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Lenten Reflection

Last year for Lent I added reading the Bible every day to my activities, and after Lent ended I kept up with the Bible readings. At first I didn’t mark what chapters I read, and as I wasn’t reading them strictly in order I decided to “start over” and mark them off as I read them. Anyway, that’s to say that I am not doing a study guide and not having a clear purpose in mind other than reading them – so I had been wondering for a year if I was going about this all wrong – how much was I remembering, how much was I learning without guidance or targeted reflection, etc.? Was I wasting my time, even? Wasting God's time? Today I had a sign that this was serving some good – in doing the Lenton “Five Minutes with the Word” book and looking up the readings for the day I had a feeling of going home when reading Jonah. I may not be able to biblically expound upon it with authority or recite it from memory, but I recognized the story and felt connected.

Also, it’s fun recognizing wording and phrasing in the songs we sing at mass.

So I know I still ought to take a class or read an actual Bible study, but until I do get organized what I am doing is still worthwhile. And that’s a relief!



( 4 comments — Leave a comment )
Mar. 17th, 2011 09:47 am (UTC)
Through the years, I've gone through all sorts of different Bible reading patterns -- in college, a psalm every day, and then for a few years, my Bible had 2 different Bible-in-a-year in the back that I used. Those were good, even slogging through Leviticus, because it gave me familiarity. For the past umpteen years, though, I use the Book of Common Prayer which has the Daily Office for years one and two. I'm picking up cross references now, which is good.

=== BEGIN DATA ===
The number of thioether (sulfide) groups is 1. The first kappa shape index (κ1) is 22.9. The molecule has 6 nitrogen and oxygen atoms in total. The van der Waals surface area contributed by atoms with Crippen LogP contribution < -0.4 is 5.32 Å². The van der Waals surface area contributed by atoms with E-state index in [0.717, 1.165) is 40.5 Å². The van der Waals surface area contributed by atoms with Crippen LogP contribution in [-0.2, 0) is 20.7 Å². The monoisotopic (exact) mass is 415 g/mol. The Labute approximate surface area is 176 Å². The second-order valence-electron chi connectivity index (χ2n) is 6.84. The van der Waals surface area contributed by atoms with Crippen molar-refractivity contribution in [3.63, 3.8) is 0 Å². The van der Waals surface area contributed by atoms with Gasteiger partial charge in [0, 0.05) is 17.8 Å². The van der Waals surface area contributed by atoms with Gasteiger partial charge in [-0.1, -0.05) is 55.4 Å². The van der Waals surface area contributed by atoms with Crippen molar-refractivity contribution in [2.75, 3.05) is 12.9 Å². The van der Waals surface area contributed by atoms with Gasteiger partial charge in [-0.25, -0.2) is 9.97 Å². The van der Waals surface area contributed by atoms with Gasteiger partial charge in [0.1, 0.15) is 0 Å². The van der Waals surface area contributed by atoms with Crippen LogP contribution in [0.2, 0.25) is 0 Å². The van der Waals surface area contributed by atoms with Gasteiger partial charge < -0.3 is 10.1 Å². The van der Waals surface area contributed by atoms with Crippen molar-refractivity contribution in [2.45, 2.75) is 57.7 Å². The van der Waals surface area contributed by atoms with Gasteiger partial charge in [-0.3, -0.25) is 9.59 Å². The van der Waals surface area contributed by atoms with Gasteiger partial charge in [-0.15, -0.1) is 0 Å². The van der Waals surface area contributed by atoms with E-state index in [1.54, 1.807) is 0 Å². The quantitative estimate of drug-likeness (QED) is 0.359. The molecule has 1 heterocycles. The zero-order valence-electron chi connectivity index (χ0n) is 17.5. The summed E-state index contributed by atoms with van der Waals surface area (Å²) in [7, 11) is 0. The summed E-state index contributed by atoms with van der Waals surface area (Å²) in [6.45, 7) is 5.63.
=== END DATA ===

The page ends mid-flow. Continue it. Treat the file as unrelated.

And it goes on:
It seems that we ought to be able to make Bible references as easily as we do Dr Who, ya know?
Mar. 22nd, 2011 01:55 am (UTC)
Agreed! I probably could quote way more movies than I could Biblical verses.

I have never seen the Book of Common Prayer, even though we talked about it a lot in class last semester.

(Oh - this is me. I'm logged in with a different account!)
Mar. 22nd, 2011 10:32 am (UTC)
BCP (Book of Common Prayer) is a keystone of Episcopalianism (new word). It has the liturgies for several services, the Psalms, all the readings for the three year cycle, and the Daily Office readings. Then there are the prayers, which most people never even glance at, but they're so good!
Mar. 24th, 2011 03:19 am (UTC)
Part of it (the readings from the 3-year cycle) sounds like the Catholic Lectionary.

I would love to see the BCP - I was already curious from last semester's class. Now I want to read the prayers!! I'm going to have to see if any of my friends around here are Episcopalian.
( 4 comments — Leave a comment )

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